Before we get into the particulars of Wayne’s response, let’s start with some props for any league that has been around for 41 years.

As for what makes Wayne’s league unique, the most stunning thing about that first paragraph to me is how easy it is for anyone familiar with fantasy to follow all the rules and jargon en route to understanding how the formula Wayne’s league follows should produce exactly the outcomes he describes. As for his second paragraph, I have also played in leagues with occasional “doubleheader weeks” (like the one Wayne describes in Week 3). I think it’s fun to have 3 such doubleheaders in a 13-week season so that fantasy teams can mimic the 16-game slate of NFL. The good thing about having just one doubleheader in Week 3 is that there usually aren’t any byes that early in the season. Doubleheaders can be excruciating (and downright lopsided) during bye weeks.

My thanks to Wayne for his detailed description of the Armchair Quarterback League and to everyone else who wrote in.

James Robinson

This Week’s Question: Which waiver wire addition led to the most fantasy championships in 2020?

It seems to me that the answer should be James Robinson. But is it?

Who are the most notable waiver wire additions on the 2 teams playing in your league’s championship? Please share your answer in the comment section below or by emailing me.

Survivor Pool Pick (Courtesy of Matthew Schiff)

[Editor’s note: My apologies for jinxing Matthew Schiff’s top pick last week by pointing out how reliable it has been this season…]

3: Cleveland over NY Jets: 9-6 (BAL, KC, az, sf, LAR, min, was, PHI, PIT, GB, mia, NYG, LV, no, TN)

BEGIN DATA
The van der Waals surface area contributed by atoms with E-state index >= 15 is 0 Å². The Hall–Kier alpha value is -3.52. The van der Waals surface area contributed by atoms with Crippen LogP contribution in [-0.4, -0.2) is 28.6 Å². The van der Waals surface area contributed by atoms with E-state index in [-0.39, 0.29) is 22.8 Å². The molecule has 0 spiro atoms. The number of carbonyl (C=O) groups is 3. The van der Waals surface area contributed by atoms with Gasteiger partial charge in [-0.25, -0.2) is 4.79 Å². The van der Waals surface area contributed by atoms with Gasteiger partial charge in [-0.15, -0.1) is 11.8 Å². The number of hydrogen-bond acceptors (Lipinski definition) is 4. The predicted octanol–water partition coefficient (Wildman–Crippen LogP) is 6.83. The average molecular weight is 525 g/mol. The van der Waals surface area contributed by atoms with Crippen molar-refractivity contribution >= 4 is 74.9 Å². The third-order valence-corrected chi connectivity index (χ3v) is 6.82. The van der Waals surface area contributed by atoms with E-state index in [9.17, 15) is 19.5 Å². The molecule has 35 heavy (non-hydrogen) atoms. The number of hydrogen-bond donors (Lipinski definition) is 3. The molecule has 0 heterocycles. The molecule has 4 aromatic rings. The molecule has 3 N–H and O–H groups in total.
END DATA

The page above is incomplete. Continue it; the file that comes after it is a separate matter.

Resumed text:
The Browns are in the playoffs for the first time in over a decade, and the Jets won their first game of the season on the road against the Rams. Think the Browns will sleep on this one? Nope. The Jets will lose both of their remaining games. The one-two punch of Nick Chubb and Kareem Hunt in Week 16 will be more than enough for Cleveland to win--even if the Browns defense plays better than the Rams did last week.

#2: Buffalo over New England: 9-6 (ind, AZ, TB, BAL, sf, MIA, LAC, KC, NE, CLE, min, sf, sea, GB, lar)

Itís been 12 years since the Patriots missed the playoffs--and more than twice that long since the Bills won the AFC (think Jim Kelly in 1995). Josh Allen has already launched the Bills of 2020 into the postseason, but his favorite target (Stefon Diggs) may not be available in Week 16 due to an ankle injury. Even without Diggs, the Bills have too much talent and spirit to lose to a Patriots team that is limping to the finish line. Itís been a tough year for Pats fans (who have to watch Belichickís team wrap up the season as their former franchise QB leads the Bucs to the playoffs); this week wonít be any better.

#1: Chicago at Jacksonville: 13-2 (KC, GB, IND, LAR, BAL, ne, BUF, TB, HOU, LV, LAC, CLE, MIN, SEA, pit)

The Bears are still in the hunt for one of the NFC wildcard spots, and the schedule has been kind enough to deal them a soft matchup against the 1-13 Jaguars. Unfortunately for Chicago, this is an away game--in a stadium where fans actually can cheer for their team. But since the Jetsí unexpected win in Week 15 now has Jacksonville poised for the #1 pick in the draft, the fans in Jacksonville may be too busy cheering for Trevor Lawrence to disrupt the cadence of Mitch Trubisky, whose play has been improving and who wants to take his team to the playoffs almost as much as the Jaguar front office and coaching staff want to lose (though none of them will say so).


Mike Davis has been writing about fantasy football since 1999--and playing video games even longer than that. His latest novel (concerning a gamer who gets trapped inside Nethack after eating too many shrooms) can be found here.